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For example if an answer can solve the OP's problem, but also has some obvious defect of efficiency. Should answers like these be downvoted?

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  • 2
    Is the answer useful (for the OP, for future visitors) despite the defect? Can the answer be applied as a solution in the context of the problem described in the question?
    – rene
    Sep 1 '18 at 7:26
  • In addition to what rene has said, you could also leave a comment explaining the defect and how the answer can be improved.
    – Epodax
    Sep 1 '18 at 8:26
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    If you notice an obvious defect with the code, why not mention it to the author? This is why we have comments. Want to draw attention to that comment, downvote. This is why votes can be changed after a post is edited... If it get resolved, and you feel it becomes a quality post, either delete, or change you vote..
    – Matt Clark
    Sep 1 '18 at 8:55
  • 2
    I don't understand the score on this question... Sep 1 '18 at 11:29
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If it has an "obvious defect", is the answer really feasible?

In the end, you're allowed to vote however you want.*
If you should is up to you. It's your vote.

(*provided you don't game the system: voting rings, serial votes etc)

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For downvoting an answer should be "not useful".
There are two kinds of usefulness, for the OP and for the other users of StackOverflow.
For an answer, the usefulness for the rest of SO is less important than for a question;
because if the question is useful then anything which answers it is useful enough.

A question which can in no way ever be useful for anybody else deserves a downvote. Opinions divide on whether an answer to a really bad question is bad just because of that, but a question cannot be so bad by just only being useful for the OP.

So I find answers which solve OPs problem (including that they are just efficient enough to actually be useable) do not deserve a downvote for not being useful.
They might of course have other defects.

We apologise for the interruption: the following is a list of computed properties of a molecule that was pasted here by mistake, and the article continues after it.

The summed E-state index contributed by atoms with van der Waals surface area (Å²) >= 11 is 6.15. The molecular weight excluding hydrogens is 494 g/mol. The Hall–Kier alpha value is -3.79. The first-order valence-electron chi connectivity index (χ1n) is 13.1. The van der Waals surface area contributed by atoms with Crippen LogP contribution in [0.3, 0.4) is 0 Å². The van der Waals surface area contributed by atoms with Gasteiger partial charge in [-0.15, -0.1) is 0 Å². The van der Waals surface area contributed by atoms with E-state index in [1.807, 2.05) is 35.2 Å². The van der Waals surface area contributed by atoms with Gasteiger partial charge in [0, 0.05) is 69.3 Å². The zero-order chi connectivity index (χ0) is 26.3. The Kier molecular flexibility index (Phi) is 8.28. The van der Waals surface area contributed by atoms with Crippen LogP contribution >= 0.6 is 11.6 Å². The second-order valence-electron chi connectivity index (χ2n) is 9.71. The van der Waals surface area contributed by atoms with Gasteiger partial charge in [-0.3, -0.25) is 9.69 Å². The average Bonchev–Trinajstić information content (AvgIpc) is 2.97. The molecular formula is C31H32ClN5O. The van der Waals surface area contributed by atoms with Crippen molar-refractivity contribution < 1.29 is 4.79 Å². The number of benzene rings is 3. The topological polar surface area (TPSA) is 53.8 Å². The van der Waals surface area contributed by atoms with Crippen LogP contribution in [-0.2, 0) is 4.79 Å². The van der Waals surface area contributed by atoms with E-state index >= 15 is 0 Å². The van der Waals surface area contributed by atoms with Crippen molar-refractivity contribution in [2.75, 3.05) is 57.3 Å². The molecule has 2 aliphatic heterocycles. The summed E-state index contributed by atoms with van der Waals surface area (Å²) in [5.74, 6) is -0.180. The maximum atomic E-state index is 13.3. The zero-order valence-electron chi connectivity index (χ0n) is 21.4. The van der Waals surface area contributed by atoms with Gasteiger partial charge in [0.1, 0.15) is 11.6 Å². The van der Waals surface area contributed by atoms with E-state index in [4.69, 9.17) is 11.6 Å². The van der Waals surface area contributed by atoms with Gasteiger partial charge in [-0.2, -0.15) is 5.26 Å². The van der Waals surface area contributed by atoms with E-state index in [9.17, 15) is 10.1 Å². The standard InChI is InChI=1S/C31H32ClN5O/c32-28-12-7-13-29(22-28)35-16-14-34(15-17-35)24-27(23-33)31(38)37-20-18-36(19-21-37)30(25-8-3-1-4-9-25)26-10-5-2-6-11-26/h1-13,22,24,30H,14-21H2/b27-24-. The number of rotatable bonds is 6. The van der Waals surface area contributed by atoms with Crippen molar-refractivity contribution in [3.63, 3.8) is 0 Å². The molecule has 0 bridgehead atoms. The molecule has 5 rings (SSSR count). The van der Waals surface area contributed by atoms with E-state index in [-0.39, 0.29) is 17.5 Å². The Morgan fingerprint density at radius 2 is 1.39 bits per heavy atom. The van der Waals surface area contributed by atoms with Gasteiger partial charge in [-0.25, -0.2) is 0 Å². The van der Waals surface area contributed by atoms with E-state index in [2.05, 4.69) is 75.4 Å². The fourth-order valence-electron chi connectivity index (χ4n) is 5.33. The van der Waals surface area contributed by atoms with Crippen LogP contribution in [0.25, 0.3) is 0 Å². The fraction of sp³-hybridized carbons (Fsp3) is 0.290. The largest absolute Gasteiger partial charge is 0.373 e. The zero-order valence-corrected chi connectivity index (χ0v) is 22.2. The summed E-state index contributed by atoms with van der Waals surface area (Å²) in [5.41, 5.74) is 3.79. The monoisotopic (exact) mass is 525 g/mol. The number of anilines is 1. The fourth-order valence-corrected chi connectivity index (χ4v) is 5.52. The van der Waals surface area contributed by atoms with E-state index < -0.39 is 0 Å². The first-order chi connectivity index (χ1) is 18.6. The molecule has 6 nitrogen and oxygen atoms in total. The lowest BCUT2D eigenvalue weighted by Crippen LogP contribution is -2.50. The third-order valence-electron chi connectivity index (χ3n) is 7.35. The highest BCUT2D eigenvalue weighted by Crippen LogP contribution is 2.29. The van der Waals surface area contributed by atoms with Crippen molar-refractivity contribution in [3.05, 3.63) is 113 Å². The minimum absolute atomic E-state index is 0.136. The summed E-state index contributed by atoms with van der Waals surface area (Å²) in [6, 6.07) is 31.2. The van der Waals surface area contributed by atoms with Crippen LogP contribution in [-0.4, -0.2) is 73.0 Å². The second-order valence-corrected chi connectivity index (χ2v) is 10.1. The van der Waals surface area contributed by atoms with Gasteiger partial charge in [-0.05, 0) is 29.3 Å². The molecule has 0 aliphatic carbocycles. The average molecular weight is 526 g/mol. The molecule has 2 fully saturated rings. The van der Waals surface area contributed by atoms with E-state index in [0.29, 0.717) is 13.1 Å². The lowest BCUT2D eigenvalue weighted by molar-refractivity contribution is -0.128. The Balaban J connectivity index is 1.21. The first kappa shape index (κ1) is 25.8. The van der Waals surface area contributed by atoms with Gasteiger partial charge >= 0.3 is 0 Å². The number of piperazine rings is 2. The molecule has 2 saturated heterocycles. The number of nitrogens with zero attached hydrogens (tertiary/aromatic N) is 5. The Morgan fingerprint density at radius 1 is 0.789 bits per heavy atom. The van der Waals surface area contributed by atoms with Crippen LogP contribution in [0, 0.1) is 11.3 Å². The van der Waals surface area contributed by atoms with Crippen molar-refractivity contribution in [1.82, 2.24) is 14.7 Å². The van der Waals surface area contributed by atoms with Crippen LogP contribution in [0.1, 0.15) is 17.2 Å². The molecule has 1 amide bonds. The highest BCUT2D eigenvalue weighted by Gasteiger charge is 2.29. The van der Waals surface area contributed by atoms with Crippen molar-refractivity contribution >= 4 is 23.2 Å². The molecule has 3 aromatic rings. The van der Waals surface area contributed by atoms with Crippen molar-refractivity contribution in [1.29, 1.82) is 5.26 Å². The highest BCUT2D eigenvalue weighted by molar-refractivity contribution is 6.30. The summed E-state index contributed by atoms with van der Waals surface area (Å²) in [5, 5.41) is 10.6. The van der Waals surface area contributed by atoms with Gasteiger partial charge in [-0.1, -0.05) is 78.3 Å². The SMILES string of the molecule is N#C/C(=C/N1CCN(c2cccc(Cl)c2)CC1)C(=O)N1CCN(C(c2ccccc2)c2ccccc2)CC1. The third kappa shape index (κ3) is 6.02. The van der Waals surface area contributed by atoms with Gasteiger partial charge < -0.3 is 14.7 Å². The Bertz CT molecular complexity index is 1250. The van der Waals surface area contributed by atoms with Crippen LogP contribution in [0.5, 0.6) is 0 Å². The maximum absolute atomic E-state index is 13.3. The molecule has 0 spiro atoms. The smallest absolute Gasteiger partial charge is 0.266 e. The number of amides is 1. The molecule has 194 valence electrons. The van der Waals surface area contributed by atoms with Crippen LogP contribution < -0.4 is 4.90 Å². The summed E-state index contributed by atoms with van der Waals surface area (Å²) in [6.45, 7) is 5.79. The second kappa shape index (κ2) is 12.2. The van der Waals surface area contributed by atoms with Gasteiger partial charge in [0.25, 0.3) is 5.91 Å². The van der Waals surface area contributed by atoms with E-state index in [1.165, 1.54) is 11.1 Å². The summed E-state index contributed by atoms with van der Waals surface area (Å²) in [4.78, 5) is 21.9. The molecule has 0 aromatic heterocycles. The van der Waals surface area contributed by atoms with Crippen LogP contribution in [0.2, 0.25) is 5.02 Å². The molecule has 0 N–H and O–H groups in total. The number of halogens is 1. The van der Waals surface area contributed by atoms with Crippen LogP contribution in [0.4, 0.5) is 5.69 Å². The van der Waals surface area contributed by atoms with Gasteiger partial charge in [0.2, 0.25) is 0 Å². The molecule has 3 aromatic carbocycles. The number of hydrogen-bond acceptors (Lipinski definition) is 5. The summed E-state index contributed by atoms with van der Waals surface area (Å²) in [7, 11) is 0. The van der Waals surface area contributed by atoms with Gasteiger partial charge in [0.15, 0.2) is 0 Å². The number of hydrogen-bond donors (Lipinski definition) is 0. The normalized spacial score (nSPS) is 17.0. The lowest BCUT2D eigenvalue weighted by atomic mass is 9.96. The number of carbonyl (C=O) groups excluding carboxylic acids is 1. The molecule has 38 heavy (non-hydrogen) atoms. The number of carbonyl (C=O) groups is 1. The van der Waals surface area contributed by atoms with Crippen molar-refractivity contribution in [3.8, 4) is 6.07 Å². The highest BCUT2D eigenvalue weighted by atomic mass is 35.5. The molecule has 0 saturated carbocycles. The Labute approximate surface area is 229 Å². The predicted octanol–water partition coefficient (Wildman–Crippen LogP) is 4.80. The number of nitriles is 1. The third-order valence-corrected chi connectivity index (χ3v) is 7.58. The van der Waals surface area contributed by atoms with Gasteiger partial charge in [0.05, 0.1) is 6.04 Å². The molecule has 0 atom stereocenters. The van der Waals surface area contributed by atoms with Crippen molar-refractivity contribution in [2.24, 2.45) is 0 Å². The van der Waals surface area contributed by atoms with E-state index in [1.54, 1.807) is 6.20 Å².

A solution in an answer can of course be so terribly inefficient that it is not really useable. It is not easy to define a maximum duration generally, but we probably agree that for any desired effect, there is a time nobody will be prepared to wait for it. There is a little realtime problem in every goal.
(Using this understanding of realtime: https://en.wikipedia.org/wiki/Real-time_computing)

But an answer can still be useful enough not to be downvoted, even if there are more efficient solutions imaginable.

In short, only downvote if the answer is so inefficient that it is seriously unuseable.

If it is inefficient, but does the job, then I would just not upvote it.
Especially if a more efficient solution is shown in a neighbouring answer, this is good enough to help future readers classifying the answers. Maybe you could create such an answer (but I understand that this meta question is not about "I know a more efficient solution.").

On the other hand, (down-) voting is anonymous for a reason. If you feel an answer deserves a downvote, including that you are prepared to spend a little reputation for expressing your feeling, then downvote. Your feeling is important and valued by StackOverflow concept. It is all the reason you need and there are far worse reasons.
If you could give a reason in a comment, to help the answerer understand and maybe even improve, that would be very appreciated, too. But you do not have to.

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It depends on in what way the code is inefficient.

If the answer uses a loop instead of some kind of array function then I just comment and say you can do it like this.
Then it's up to he/she to change the answer.

If the answer by some reason tries to reinvent the wheel by say... create a own Unix time function.
Then I'd downvote and leave a comment that Unix time does exist.

I know my two examples are to some degree similar, but what I mean is that it depends on the situation and answer.
Another example is using regex to substring a string, that's a downvote.
It's such an obvious and large error you shouldn't do.
But looping instead of using array functions are common mistakes.

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